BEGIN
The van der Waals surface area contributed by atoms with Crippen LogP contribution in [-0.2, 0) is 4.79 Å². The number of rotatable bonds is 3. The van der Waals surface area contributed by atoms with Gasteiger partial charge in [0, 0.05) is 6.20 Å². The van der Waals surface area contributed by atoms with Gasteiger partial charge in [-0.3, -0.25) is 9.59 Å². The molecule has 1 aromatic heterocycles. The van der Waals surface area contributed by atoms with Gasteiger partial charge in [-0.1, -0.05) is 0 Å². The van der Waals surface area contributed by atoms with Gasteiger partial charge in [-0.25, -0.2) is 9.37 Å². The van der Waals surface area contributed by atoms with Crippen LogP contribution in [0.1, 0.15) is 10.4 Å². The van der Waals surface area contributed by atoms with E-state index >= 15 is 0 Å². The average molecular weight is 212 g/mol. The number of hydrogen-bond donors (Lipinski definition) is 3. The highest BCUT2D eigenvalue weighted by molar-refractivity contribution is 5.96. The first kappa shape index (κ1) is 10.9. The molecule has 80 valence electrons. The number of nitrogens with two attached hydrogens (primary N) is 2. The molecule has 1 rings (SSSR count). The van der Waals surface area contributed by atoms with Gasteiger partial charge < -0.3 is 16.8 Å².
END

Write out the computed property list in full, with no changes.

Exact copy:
The van der Waals surface area contributed by atoms with Crippen LogP contribution in [-0.2, 0) is 4.79 Å². The number of rotatable bonds is 3. The van der Waals surface area contributed by atoms with Gasteiger partial charge in [0, 0.05) is 6.20 Å². The van der Waals surface area contributed by atoms with Gasteiger partial charge in [-0.3, -0.25) is 9.59 Å². The molecule has 1 aromatic heterocycles. The van der Waals surface area contributed by atoms with Gasteiger partial charge in [-0.1, -0.05) is 0 Å². The van der Waals surface area contributed by atoms with Gasteiger partial charge in [-0.25, -0.2) is 9.37 Å². The van der Waals surface area contributed by atoms with Crippen LogP contribution in [0.1, 0.15) is 10.4 Å². The van der Waals surface area contributed by atoms with E-state index >= 15 is 0 Å². The average molecular weight is 212 g/mol. The number of hydrogen-bond donors (Lipinski definition) is 3. The highest BCUT2D eigenvalue weighted by molar-refractivity contribution is 5.96. The first kappa shape index (κ1) is 10.9. The molecule has 80 valence electrons. The number of nitrogens with two attached hydrogens (primary N) is 2. The molecule has 1 rings (SSSR count). The van der Waals surface area contributed by atoms with Gasteiger partial charge < -0.3 is 16.8 Å².